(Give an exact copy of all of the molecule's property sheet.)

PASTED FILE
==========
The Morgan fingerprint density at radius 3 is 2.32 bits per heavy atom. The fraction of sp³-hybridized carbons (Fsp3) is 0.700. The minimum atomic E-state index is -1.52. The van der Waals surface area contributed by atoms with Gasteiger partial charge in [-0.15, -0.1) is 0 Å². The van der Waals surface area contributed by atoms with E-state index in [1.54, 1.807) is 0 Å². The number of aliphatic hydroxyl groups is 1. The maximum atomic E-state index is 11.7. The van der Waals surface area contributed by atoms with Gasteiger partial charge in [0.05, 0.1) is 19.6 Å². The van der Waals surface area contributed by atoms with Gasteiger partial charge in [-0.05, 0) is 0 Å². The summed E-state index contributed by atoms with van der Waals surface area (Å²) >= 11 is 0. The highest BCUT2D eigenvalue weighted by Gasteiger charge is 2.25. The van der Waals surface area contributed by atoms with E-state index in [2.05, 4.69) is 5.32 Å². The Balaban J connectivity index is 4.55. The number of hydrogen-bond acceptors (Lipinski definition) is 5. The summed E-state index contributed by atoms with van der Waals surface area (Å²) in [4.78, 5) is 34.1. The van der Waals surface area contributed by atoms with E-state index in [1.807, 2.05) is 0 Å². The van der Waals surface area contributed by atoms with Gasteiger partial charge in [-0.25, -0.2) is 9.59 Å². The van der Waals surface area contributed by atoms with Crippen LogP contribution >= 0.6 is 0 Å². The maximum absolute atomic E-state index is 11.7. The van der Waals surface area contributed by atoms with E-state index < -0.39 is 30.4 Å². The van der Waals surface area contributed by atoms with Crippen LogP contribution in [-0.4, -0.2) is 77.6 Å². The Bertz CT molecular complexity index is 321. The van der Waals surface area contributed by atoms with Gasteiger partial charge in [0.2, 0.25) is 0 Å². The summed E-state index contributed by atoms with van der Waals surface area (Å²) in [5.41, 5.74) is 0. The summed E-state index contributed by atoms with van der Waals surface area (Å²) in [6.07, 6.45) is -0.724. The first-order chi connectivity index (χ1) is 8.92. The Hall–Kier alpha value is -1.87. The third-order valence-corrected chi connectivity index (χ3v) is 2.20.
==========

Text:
The Morgan fingerprint density at radius 3 is 2.32 bits per heavy atom. The fraction of sp³-hybridized carbons (Fsp3) is 0.700. The minimum atomic E-state index is -1.52. The van der Waals surface area contributed by atoms with Gasteiger partial charge in [-0.15, -0.1) is 0 Å². The van der Waals surface area contributed by atoms with E-state index in [1.54, 1.807) is 0 Å². The number of aliphatic hydroxyl groups is 1. The maximum atomic E-state index is 11.7. The van der Waals surface area contributed by atoms with Gasteiger partial charge in [0.05, 0.1) is 19.6 Å². The van der Waals surface area contributed by atoms with Gasteiger partial charge in [-0.05, 0) is 0 Å². The summed E-state index contributed by atoms with van der Waals surface area (Å²) >= 11 is 0. The highest BCUT2D eigenvalue weighted by Gasteiger charge is 2.25. The van der Waals surface area contributed by atoms with E-state index in [2.05, 4.69) is 5.32 Å². The Balaban J connectivity index is 4.55. The number of hydrogen-bond acceptors (Lipinski definition) is 5. The summed E-state index contributed by atoms with van der Waals surface area (Å²) in [4.78, 5) is 34.1. The van der Waals surface area contributed by atoms with E-state index in [1.807, 2.05) is 0 Å². The van der Waals surface area contributed by atoms with Gasteiger partial charge in [-0.25, -0.2) is 9.59 Å². The van der Waals surface area contributed by atoms with Crippen LogP contribution >= 0.6 is 0 Å². The maximum absolute atomic E-state index is 11.7. The van der Waals surface area contributed by atoms with E-state index < -0.39 is 30.4 Å². The van der Waals surface area contributed by atoms with Crippen LogP contribution in [-0.4, -0.2) is 77.6 Å². The Bertz CT molecular complexity index is 321. The van der Waals surface area contributed by atoms with Gasteiger partial charge in [0.2, 0.25) is 0 Å². The summed E-state index contributed by atoms with van der Waals surface area (Å²) in [5.41, 5.74) is 0. The summed E-state index contributed by atoms with van der Waals surface area (Å²) in [6.07, 6.45) is -0.724. The first-order chi connectivity index (χ1) is 8.92. The Hall–Kier alpha value is -1.87. The third-order valence-corrected chi connectivity index (χ3v) is 2.20.